Long-term effect of Tylenchulus semipenetrans on citrus tree quality in reclaimed land of Egypt

Document Type : Original Article


1 Phytopathology Department, National Research Center, El-Tahrir St., Dokki 12622, Giza, Egypt

2 Department of Agricultural Zoology and Nematology, Faculty of Agriculture, Al-Azhar University, Egypt,

3 Institute for Sustainable Plant Protection, National Council of Research, Bari, Italy.


Citrus fruit yield is considered a short-term response to the citrus nematode,
Tylenchulus semipenetrans damage and therefore this study addressed parameters
measuring overall appearance of the sampled trees. Soil and roots from 20 trees in
each of three mature: 'banzaheer' lemon, 'Baladi' mandarin, and ‘Navel’ orange and
one immature: ‘Navel’ orange orchards, all grafted on sour orange rootstock, in
Egypt were sampled for the citrus nematode, T. semipenetrans, in February 2011 to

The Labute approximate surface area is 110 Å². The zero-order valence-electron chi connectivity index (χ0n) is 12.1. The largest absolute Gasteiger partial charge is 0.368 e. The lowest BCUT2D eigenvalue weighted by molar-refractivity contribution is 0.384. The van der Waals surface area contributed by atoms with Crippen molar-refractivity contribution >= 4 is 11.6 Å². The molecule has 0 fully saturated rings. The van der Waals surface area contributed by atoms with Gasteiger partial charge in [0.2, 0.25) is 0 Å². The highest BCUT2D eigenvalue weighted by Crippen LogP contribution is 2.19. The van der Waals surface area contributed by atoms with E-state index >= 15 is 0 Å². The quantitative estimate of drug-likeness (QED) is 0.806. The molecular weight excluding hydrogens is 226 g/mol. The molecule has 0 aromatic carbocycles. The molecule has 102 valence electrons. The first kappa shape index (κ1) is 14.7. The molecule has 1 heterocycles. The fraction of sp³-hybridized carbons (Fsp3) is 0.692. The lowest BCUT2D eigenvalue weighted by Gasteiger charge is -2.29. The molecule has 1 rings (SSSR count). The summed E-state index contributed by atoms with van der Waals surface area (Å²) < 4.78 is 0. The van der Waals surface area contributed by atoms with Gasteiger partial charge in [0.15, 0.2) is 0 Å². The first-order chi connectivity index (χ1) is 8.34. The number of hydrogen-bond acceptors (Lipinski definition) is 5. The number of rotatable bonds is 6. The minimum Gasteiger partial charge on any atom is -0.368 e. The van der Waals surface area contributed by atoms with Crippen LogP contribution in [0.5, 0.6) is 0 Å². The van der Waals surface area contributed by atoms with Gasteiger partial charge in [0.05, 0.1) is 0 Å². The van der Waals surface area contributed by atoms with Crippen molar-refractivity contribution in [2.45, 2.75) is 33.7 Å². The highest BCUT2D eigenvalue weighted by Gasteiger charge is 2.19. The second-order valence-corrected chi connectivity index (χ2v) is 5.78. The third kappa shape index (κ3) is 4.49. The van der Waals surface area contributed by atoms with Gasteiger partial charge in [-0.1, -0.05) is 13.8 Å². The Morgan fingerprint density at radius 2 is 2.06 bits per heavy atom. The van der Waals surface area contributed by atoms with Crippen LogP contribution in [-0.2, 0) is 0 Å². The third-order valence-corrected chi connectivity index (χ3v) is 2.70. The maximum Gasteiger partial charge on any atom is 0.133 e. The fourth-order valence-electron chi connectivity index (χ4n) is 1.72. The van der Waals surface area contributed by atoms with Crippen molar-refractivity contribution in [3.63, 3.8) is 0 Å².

investigate their correlations with tree parameters (tree height and vigor, canopy
diameter, and trunk circumference) that reflect long-term nematode damage of the
sampled trees. The correlation between pairs of these four parameters were always
positive and generally with high significant levels. Each of the four parameters was
not significantly correlated with fruit yield of the mature trees but each of tree height
and vigor, and canopy diameter was correlated with fruit yield of the immature Navel
orange. The relationships between pairs of these biotic parameters and T.
semipenetrans population density in fibrous roots and soil were not consistent.
Eleven edaphic factors in mandarin and mature orange orchards were measured
and compared. Both soils were dominated by rough grainy particles of sand. Levels
of potassium, calcium, phosphorus, ammonium and nitrate as well as soil solution
pH, organic matter content and electric conductivity in the soil samples were
significantly (P ≤ 0.01) different between the mandarin and orange orchards. To
achieve better economic revenue of citriculture, local tackling of T. semipenetrans
problem in newly reclaimed areas of Egypt was discussed.